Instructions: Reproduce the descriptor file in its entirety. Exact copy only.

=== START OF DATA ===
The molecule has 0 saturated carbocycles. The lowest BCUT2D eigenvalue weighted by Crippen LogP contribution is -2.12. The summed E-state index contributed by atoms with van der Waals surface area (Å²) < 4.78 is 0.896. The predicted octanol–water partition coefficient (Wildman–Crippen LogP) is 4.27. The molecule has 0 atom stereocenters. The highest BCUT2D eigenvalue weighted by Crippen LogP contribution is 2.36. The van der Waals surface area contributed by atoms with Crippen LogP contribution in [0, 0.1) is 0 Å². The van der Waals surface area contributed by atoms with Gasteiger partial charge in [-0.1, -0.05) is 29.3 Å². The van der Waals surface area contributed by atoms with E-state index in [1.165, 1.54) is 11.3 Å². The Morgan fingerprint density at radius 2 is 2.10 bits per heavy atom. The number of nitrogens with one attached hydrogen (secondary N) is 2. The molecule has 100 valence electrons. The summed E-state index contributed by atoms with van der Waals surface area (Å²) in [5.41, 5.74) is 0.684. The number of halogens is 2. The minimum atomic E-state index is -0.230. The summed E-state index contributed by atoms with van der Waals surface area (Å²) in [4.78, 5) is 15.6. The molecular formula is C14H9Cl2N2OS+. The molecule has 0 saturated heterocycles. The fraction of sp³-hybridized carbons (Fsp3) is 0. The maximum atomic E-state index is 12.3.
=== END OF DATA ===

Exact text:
The molecule has 0 saturated carbocycles. The lowest BCUT2D eigenvalue weighted by Crippen LogP contribution is -2.12. The summed E-state index contributed by atoms with van der Waals surface area (Å²) < 4.78 is 0.896. The predicted octanol–water partition coefficient (Wildman–Crippen LogP) is 4.27. The molecule has 0 atom stereocenters. The highest BCUT2D eigenvalue weighted by Crippen LogP contribution is 2.36. The van der Waals surface area contributed by atoms with Crippen LogP contribution in [0, 0.1) is 0 Å². The van der Waals surface area contributed by atoms with Gasteiger partial charge in [-0.1, -0.05) is 29.3 Å². The van der Waals surface area contributed by atoms with E-state index in [1.165, 1.54) is 11.3 Å². The Morgan fingerprint density at radius 2 is 2.10 bits per heavy atom. The number of nitrogens with one attached hydrogen (secondary N) is 2. The molecule has 100 valence electrons. The summed E-state index contributed by atoms with van der Waals surface area (Å²) in [5.41, 5.74) is 0.684. The number of halogens is 2. The minimum atomic E-state index is -0.230. The summed E-state index contributed by atoms with van der Waals surface area (Å²) in [4.78, 5) is 15.6. The molecular formula is C14H9Cl2N2OS+. The molecule has 0 saturated heterocycles. The fraction of sp³-hybridized carbons (Fsp3) is 0. The maximum atomic E-state index is 12.3.